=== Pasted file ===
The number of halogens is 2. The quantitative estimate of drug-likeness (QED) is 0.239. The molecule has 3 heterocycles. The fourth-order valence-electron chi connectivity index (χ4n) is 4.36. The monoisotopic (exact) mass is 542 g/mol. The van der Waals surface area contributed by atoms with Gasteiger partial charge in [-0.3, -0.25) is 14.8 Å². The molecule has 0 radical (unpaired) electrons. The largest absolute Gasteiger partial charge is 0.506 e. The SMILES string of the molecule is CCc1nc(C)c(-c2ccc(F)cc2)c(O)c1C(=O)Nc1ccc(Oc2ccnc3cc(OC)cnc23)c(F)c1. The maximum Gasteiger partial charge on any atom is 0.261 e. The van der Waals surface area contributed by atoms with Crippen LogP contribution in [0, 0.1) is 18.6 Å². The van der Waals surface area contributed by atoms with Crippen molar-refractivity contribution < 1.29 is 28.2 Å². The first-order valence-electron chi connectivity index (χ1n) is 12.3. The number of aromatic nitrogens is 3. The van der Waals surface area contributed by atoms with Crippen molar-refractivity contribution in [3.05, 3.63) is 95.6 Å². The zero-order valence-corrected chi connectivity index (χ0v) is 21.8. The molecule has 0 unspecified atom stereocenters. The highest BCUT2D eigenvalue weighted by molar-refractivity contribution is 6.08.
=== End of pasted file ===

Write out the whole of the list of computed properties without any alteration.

The number of halogens is 2. The quantitative estimate of drug-likeness (QED) is 0.239. The molecule has 3 heterocycles. The fourth-order valence-electron chi connectivity index (χ4n) is 4.36. The monoisotopic (exact) mass is 542 g/mol. The van der Waals surface area contributed by atoms with Gasteiger partial charge in [-0.3, -0.25) is 14.8 Å². The molecule has 0 radical (unpaired) electrons. The largest absolute Gasteiger partial charge is 0.506 e. The SMILES string of the molecule is CCc1nc(C)c(-c2ccc(F)cc2)c(O)c1C(=O)Nc1ccc(Oc2ccnc3cc(OC)cnc23)c(F)c1. The maximum Gasteiger partial charge on any atom is 0.261 e. The van der Waals surface area contributed by atoms with Crippen LogP contribution in [0, 0.1) is 18.6 Å². The van der Waals surface area contributed by atoms with Crippen molar-refractivity contribution < 1.29 is 28.2 Å². The first-order valence-electron chi connectivity index (χ1n) is 12.3. The number of aromatic nitrogens is 3. The van der Waals surface area contributed by atoms with Crippen molar-refractivity contribution in [3.05, 3.63) is 95.6 Å². The zero-order valence-corrected chi connectivity index (χ0v) is 21.8. The molecule has 0 unspecified atom stereocenters. The highest BCUT2D eigenvalue weighted by molar-refractivity contribution is 6.08.